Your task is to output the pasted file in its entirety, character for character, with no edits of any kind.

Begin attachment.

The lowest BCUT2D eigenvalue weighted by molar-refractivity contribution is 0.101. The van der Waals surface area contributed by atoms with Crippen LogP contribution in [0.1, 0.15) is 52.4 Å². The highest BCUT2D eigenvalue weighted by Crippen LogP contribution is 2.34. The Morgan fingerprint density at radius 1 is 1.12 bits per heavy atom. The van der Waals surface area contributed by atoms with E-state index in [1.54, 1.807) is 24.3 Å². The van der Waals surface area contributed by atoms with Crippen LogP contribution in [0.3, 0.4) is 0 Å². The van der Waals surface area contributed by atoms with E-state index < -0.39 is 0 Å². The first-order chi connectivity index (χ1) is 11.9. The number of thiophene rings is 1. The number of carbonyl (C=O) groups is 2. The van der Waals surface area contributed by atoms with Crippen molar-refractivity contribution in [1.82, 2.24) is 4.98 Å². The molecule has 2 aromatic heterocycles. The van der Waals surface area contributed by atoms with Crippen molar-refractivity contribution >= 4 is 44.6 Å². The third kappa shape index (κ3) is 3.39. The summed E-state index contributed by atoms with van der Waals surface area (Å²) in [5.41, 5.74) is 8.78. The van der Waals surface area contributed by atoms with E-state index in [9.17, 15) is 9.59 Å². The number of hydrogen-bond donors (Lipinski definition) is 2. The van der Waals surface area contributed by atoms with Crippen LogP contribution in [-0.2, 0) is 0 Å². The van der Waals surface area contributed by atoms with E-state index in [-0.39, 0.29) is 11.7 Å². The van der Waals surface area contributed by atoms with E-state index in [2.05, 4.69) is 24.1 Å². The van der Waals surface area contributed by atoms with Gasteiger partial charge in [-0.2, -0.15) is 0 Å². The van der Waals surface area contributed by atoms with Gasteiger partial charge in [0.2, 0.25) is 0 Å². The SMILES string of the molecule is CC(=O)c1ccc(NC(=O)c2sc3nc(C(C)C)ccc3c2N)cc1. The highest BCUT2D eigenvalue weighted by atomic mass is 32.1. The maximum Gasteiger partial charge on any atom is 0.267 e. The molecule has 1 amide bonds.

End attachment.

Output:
The lowest BCUT2D eigenvalue weighted by molar-refractivity contribution is 0.101. The van der Waals surface area contributed by atoms with Crippen LogP contribution in [0.1, 0.15) is 52.4 Å². The highest BCUT2D eigenvalue weighted by Crippen LogP contribution is 2.34. The Morgan fingerprint density at radius 1 is 1.12 bits per heavy atom. The van der Waals surface area contributed by atoms with E-state index in [1.54, 1.807) is 24.3 Å². The van der Waals surface area contributed by atoms with Crippen LogP contribution in [0.3, 0.4) is 0 Å². The van der Waals surface area contributed by atoms with E-state index < -0.39 is 0 Å². The first-order chi connectivity index (χ1) is 11.9. The number of thiophene rings is 1. The number of carbonyl (C=O) groups is 2. The van der Waals surface area contributed by atoms with Crippen molar-refractivity contribution in [1.82, 2.24) is 4.98 Å². The molecule has 2 aromatic heterocycles. The van der Waals surface area contributed by atoms with Crippen molar-refractivity contribution >= 4 is 44.6 Å². The third kappa shape index (κ3) is 3.39. The summed E-state index contributed by atoms with van der Waals surface area (Å²) in [5.41, 5.74) is 8.78. The van der Waals surface area contributed by atoms with E-state index in [9.17, 15) is 9.59 Å². The number of hydrogen-bond donors (Lipinski definition) is 2. The van der Waals surface area contributed by atoms with Crippen LogP contribution in [-0.2, 0) is 0 Å². The van der Waals surface area contributed by atoms with E-state index in [-0.39, 0.29) is 11.7 Å². The van der Waals surface area contributed by atoms with E-state index in [2.05, 4.69) is 24.1 Å². The van der Waals surface area contributed by atoms with Gasteiger partial charge in [-0.2, -0.15) is 0 Å². The van der Waals surface area contributed by atoms with Gasteiger partial charge in [0.2, 0.25) is 0 Å². The SMILES string of the molecule is CC(=O)c1ccc(NC(=O)c2sc3nc(C(C)C)ccc3c2N)cc1. The highest BCUT2D eigenvalue weighted by atomic mass is 32.1. The maximum Gasteiger partial charge on any atom is 0.267 e. The molecule has 1 amide bonds.